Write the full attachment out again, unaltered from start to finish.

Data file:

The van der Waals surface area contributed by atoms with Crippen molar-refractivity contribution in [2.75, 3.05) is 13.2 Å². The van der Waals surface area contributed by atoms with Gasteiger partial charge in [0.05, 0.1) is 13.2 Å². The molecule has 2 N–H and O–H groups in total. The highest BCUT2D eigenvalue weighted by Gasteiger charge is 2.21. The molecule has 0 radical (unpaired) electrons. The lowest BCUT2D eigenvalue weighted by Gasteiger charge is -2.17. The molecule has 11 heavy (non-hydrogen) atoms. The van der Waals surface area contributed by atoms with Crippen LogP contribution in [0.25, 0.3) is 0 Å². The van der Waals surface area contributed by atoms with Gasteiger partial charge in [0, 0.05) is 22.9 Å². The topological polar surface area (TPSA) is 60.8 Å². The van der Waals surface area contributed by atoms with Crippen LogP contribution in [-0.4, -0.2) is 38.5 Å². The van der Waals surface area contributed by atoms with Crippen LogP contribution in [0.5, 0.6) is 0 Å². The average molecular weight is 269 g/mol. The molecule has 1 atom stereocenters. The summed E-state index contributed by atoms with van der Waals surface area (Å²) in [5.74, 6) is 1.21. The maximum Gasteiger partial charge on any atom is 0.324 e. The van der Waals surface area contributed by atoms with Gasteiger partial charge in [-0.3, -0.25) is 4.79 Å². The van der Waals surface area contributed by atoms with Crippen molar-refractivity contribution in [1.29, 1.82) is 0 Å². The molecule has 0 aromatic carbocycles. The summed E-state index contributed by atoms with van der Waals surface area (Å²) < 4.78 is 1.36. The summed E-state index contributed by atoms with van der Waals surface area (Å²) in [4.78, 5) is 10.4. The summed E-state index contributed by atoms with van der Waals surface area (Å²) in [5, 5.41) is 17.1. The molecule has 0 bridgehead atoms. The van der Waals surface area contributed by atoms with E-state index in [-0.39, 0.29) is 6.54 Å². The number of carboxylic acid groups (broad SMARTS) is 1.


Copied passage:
The van der Waals surface area contributed by atoms with Crippen molar-refractivity contribution in [2.75, 3.05) is 13.2 Å². The van der Waals surface area contributed by atoms with Gasteiger partial charge in [0.05, 0.1) is 13.2 Å². The molecule has 2 N–H and O–H groups in total. The highest BCUT2D eigenvalue weighted by Gasteiger charge is 2.21. The molecule has 0 radical (unpaired) electrons. The lowest BCUT2D eigenvalue weighted by Gasteiger charge is -2.17. The molecule has 11 heavy (non-hydrogen) atoms. The van der Waals surface area contributed by atoms with Crippen LogP contribution in [0.25, 0.3) is 0 Å². The van der Waals surface area contributed by atoms with Gasteiger partial charge in [0, 0.05) is 22.9 Å². The topological polar surface area (TPSA) is 60.8 Å². The van der Waals surface area contributed by atoms with Crippen LogP contribution in [-0.4, -0.2) is 38.5 Å². The van der Waals surface area contributed by atoms with Crippen LogP contribution in [0.5, 0.6) is 0 Å². The average molecular weight is 269 g/mol. The molecule has 1 atom stereocenters. The summed E-state index contributed by atoms with van der Waals surface area (Å²) in [5.74, 6) is 1.21. The maximum Gasteiger partial charge on any atom is 0.324 e. The van der Waals surface area contributed by atoms with Gasteiger partial charge in [-0.3, -0.25) is 4.79 Å². The van der Waals surface area contributed by atoms with Crippen molar-refractivity contribution in [1.29, 1.82) is 0 Å². The molecule has 0 aromatic carbocycles. The summed E-state index contributed by atoms with van der Waals surface area (Å²) < 4.78 is 1.36. The summed E-state index contributed by atoms with van der Waals surface area (Å²) in [4.78, 5) is 10.4. The summed E-state index contributed by atoms with van der Waals surface area (Å²) in [5, 5.41) is 17.1. The molecule has 0 bridgehead atoms. The van der Waals surface area contributed by atoms with E-state index in [-0.39, 0.29) is 6.54 Å². The number of carboxylic acid groups (broad SMARTS) is 1.